Marie-Jean-Antoine-Nicolas de Caritat (better known as the Marquis de Condorcet) was a pioneer in probability theory, a revolutionary, a constitutionalist, and a martyr for the Enlightenment. His life story and tragic death have been the subject of many philosophical and biographical histories. One biography in particular, J. Salwyn Schapiro’s 1934 Condorcet and the Rise of Liberalism, is a unique vantage point on Condorcet’s many intellectual contributions, written in the wake of the Great Depression, as fascism strengthened its foothold in Europe. Rise of Liberalism combines biographical detail, historical context, and a concise summary of Condorcet’s views on political, intellectual, economic and religious liberalism, as well as feminism, education and progress. In critical passages the book reveals more about the industrial anxieties of the 1930s than it does about Condorcet’s views on economics and politics. Nevertheless, I argue that Condorcet’s observations on monopoly, tyranny and economic justice are as relevant today as they were in 1795 or 1934.
A Depression-era (mis)interpretation of Condorcet
Writing in 1934, Schapiro recognized the crisis of the era, “Liberalism is now being challenged..[it] has been…totally and violently repudiated…in communist Russia and in fascist Italy and Germany.” One might expect that Condorcet’s work, at the foundation of liberalism, would have some wisdom to offer? Schapiro, it seems, could not find it. The severity of the Great Depression had thoroughly discredited, in the mind of Schapiro and many of his contemporaries, the entire machinery of modern economics and politics. Industrialization and liberal democracy had failed to anticipate, forestall, or—yet—meaningfully mitigate the economic consequences of the Depression. Condorcet’s faith in democractic decision-making and economic liberty appeared, to Schapiro anyway, to be naïve and anachronistic, offering a solution to a distinct and long-departed set of economic and political problems.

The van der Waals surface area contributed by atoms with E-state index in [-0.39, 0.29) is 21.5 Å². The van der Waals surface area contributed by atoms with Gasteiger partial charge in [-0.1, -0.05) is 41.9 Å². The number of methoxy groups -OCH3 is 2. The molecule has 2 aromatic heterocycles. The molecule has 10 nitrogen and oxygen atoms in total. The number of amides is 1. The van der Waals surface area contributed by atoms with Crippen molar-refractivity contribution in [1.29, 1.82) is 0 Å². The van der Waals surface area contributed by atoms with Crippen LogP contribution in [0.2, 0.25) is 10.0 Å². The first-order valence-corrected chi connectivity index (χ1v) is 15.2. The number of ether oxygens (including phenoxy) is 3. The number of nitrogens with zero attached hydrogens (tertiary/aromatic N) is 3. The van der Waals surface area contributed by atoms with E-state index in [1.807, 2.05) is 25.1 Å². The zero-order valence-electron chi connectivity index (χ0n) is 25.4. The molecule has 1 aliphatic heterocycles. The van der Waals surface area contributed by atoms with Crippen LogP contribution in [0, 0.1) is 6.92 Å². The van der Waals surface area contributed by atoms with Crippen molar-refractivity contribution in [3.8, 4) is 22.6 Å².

In this context, Schapiro concluded that radical changes to economic and political institutions were necessary. He argued that the very success of industrialization had made “the industrial system continually more unstable.”1 Instead, the economic security of the working class would require “state regulation of business enterprise through economic planning” accelerated by “giving more authority to the executive, who would wield power, not as an irresponsible dictator, but as a democratically chosen official.” In short, Schapiro concluded, the “consolidation in industry must find a political counterpart in concentration of power.”